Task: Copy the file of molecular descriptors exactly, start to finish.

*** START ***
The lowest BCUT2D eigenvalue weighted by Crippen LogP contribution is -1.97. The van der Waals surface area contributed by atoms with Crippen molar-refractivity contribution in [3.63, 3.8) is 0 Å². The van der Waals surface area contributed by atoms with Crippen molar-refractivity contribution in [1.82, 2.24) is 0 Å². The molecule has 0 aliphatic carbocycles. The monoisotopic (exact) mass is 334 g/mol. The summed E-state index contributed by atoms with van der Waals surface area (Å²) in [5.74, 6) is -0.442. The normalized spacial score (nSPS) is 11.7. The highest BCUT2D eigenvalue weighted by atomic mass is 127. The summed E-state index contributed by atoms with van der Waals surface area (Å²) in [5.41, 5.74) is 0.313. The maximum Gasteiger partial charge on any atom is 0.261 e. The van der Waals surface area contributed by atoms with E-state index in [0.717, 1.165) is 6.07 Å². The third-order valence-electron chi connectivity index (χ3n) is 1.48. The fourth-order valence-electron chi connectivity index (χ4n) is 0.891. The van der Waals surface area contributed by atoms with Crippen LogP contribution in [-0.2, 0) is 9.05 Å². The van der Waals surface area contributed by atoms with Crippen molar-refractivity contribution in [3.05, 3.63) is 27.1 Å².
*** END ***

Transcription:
The lowest BCUT2D eigenvalue weighted by Crippen LogP contribution is -1.97. The van der Waals surface area contributed by atoms with Crippen molar-refractivity contribution in [3.63, 3.8) is 0 Å². The van der Waals surface area contributed by atoms with Crippen molar-refractivity contribution in [1.82, 2.24) is 0 Å². The molecule has 0 aliphatic carbocycles. The monoisotopic (exact) mass is 334 g/mol. The summed E-state index contributed by atoms with van der Waals surface area (Å²) in [5.74, 6) is -0.442. The normalized spacial score (nSPS) is 11.7. The highest BCUT2D eigenvalue weighted by atomic mass is 127. The summed E-state index contributed by atoms with van der Waals surface area (Å²) in [5.41, 5.74) is 0.313. The maximum Gasteiger partial charge on any atom is 0.261 e. The van der Waals surface area contributed by atoms with E-state index in [0.717, 1.165) is 6.07 Å². The third-order valence-electron chi connectivity index (χ3n) is 1.48. The fourth-order valence-electron chi connectivity index (χ4n) is 0.891. The van der Waals surface area contributed by atoms with Crippen LogP contribution in [-0.2, 0) is 9.05 Å². The van der Waals surface area contributed by atoms with Crippen molar-refractivity contribution in [3.05, 3.63) is 27.1 Å².